Improved data sets are also made possible in part by work being done around assessing the risks companies will face as they make the necessary changes to transition to being more sustainable (think updating technology), and the potential impairment of assets that companies may suffer due to acute or chronic shifts in the earth’s climate. “Governance will also be a factor,” says Lenders. “Executives will have to be at least partially judged on ensuring that proper strategies are put in place, along with the right monitoring processes.”
The long and short of it
The new program from CFM lends itself to both long and short strategies. As Lenders puts it, “there is a lot of looking at who will be the winners in ESG – who is in the best position, who is deploying the most astute strategies in terms of capex, product range, and so forth. But there will be losers, too, and the long-only side isn’t in position to capture those opportunities.”
Specifically, Lenders believes that companies that are myopic – for example, those which spend money lobbying to try to delay the inevitable – are pursuing a losing strategy. “We think there are a lot of opportunities on the short side and we are convinced that it’s equally responsible to make sure that less capital is allocated to companies that procrastinate, as it is to buy companies that are on a smart long-term trajectory,” he says.
Admittedly, the new strategy is a bit different for CFM in one regard, namely that it cannot be as rigorously backtested as a typical systematic strategy. In fact, when looking in the rearview mirror, the dearth of data is more likely to be, as quants are fond of saying, precisely wrong rather than roughly correct.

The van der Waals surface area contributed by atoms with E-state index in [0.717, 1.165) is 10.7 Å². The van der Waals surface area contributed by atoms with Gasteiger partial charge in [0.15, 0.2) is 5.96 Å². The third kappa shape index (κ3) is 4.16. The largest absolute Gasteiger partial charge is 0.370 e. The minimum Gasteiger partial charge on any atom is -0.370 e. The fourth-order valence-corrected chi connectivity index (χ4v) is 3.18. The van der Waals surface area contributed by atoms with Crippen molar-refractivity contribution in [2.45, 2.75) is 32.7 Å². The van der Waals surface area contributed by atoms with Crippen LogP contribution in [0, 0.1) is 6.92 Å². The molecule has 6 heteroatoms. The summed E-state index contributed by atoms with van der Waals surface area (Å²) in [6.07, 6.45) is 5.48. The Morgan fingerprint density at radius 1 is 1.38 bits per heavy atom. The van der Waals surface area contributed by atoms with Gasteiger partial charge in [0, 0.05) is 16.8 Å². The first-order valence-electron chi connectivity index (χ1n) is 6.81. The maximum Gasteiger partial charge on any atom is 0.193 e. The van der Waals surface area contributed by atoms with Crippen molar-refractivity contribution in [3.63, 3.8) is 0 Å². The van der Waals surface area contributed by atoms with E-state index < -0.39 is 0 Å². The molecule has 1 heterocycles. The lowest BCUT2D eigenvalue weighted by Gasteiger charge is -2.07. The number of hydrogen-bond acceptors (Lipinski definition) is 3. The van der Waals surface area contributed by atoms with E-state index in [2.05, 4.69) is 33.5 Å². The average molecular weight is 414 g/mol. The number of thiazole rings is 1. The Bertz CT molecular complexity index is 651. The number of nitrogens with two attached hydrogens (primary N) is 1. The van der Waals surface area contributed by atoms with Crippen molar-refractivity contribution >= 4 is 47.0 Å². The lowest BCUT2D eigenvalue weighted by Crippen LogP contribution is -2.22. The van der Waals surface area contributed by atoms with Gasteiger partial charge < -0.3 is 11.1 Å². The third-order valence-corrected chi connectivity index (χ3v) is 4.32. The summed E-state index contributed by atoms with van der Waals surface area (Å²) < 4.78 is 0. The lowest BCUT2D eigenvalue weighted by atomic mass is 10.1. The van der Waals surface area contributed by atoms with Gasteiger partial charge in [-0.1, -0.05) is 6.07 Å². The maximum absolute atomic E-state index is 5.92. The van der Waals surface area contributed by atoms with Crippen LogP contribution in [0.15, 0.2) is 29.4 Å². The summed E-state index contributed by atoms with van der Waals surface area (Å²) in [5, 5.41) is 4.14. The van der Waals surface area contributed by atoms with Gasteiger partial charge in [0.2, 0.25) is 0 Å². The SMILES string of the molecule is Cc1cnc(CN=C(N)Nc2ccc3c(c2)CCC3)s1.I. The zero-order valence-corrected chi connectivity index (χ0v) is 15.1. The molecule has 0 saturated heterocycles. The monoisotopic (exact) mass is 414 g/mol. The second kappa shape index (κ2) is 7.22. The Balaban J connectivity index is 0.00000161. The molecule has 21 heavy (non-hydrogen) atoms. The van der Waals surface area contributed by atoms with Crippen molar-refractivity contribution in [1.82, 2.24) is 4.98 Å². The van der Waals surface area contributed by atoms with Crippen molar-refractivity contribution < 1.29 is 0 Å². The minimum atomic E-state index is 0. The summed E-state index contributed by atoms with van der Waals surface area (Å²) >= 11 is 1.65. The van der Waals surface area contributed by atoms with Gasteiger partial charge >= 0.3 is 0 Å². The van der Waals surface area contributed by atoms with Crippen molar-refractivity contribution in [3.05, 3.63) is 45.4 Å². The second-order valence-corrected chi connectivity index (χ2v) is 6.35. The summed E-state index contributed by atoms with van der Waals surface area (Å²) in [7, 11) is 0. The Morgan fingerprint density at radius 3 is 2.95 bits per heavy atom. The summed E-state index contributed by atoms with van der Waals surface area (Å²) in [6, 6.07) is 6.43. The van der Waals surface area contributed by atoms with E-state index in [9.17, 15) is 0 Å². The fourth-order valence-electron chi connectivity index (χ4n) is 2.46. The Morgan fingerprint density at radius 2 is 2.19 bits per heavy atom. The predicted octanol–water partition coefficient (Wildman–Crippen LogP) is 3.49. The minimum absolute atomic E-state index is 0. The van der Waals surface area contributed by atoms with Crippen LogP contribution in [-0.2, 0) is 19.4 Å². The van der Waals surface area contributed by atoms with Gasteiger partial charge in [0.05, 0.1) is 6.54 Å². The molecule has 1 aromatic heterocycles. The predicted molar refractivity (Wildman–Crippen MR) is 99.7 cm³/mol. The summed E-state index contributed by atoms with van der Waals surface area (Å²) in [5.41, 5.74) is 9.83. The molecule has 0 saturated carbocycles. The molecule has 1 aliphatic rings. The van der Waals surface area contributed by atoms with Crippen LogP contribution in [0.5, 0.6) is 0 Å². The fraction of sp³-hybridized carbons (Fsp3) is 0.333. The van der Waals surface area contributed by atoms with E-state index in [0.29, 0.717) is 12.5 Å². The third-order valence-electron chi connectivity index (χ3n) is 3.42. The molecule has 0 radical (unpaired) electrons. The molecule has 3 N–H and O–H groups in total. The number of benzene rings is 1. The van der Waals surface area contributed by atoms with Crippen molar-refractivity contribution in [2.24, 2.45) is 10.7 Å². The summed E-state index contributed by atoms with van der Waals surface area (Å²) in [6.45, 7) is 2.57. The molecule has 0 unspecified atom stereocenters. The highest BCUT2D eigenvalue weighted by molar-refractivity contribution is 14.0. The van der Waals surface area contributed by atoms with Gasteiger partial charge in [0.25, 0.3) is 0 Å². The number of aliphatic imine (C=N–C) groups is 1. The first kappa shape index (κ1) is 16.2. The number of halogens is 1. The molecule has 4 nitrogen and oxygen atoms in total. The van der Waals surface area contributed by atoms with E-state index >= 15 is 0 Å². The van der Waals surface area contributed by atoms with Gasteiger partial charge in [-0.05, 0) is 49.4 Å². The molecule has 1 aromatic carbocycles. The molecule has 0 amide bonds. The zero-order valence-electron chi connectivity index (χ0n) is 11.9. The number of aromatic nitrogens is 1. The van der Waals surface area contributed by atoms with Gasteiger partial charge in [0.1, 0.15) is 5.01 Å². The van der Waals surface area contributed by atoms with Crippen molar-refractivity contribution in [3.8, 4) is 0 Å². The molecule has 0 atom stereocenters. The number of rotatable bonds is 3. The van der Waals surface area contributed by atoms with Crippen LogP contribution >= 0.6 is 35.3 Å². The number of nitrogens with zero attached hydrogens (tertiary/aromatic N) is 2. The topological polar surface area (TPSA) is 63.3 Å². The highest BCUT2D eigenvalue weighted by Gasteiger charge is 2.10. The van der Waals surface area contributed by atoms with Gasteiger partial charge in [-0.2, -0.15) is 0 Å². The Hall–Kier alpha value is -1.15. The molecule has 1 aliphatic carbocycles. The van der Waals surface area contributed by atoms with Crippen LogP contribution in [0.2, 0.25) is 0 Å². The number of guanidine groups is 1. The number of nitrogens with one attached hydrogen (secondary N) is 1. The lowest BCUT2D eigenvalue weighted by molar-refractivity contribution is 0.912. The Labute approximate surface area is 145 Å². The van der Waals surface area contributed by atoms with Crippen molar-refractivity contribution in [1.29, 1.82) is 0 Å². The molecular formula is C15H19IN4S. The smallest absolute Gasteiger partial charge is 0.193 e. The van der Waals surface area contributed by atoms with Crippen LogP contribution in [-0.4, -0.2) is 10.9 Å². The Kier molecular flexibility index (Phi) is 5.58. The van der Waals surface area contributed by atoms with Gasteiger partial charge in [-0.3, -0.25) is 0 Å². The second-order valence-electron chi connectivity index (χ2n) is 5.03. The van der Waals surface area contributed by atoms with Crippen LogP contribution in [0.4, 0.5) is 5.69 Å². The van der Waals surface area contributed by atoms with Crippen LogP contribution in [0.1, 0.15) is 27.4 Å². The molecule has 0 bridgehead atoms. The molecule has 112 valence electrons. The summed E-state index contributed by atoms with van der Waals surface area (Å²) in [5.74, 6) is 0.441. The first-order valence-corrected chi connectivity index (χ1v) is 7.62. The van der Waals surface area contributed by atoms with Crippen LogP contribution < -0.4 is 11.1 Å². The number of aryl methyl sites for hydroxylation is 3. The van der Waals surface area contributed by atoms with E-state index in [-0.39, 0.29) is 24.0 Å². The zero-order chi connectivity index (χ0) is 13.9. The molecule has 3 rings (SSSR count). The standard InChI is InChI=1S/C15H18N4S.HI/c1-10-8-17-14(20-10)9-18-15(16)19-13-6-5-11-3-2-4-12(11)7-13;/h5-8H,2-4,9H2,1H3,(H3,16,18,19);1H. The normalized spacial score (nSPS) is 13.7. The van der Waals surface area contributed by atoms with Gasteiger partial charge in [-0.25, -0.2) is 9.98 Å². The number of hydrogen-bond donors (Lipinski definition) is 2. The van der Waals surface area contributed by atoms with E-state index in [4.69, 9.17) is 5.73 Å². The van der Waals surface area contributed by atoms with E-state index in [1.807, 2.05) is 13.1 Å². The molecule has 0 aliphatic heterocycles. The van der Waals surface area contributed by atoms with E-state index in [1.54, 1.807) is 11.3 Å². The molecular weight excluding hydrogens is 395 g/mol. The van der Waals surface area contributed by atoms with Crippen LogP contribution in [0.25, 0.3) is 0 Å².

“In this case,” says Lenders, “we prefer to look forward while being aware of the entire conversation brewing around a topic or company through natural language processing [NLP]. Tesla is a good example. Maybe 20 years ago, a small circle of people started discussing the possibility of greener transportation – but to a CIO or investment analyst or trader, those conversations were remote to the market. Still, that discussion evolved to include ever wider circles, and there was a clear correlation between the proximity of the discussion to the market and the capacity of those considerations to start influencing the price discovery mechanism.”
Looking forward, this could apply to one of the largest contributors to greenhouse gasses – the food production system. In general, food companies are a bit slow to adopt technologies to curb emissions, and projections are that there will be more and more emissions due to current modes of consumption and production.
“We’re starting to see the same initial discussions among a small circle on the challenges around greener food production,” says Lenders. “If we apply quantitative methods that ensure we are listening to the entire set of conversations in all places and outlets when they are not currently material to the market – well, at some point, that data we get from those conversation will be, and we could be among the first to detect signals that are material to the market. In this regard, having a very rigorous forward-looking quantitative approach could be much more useful than backtesting.”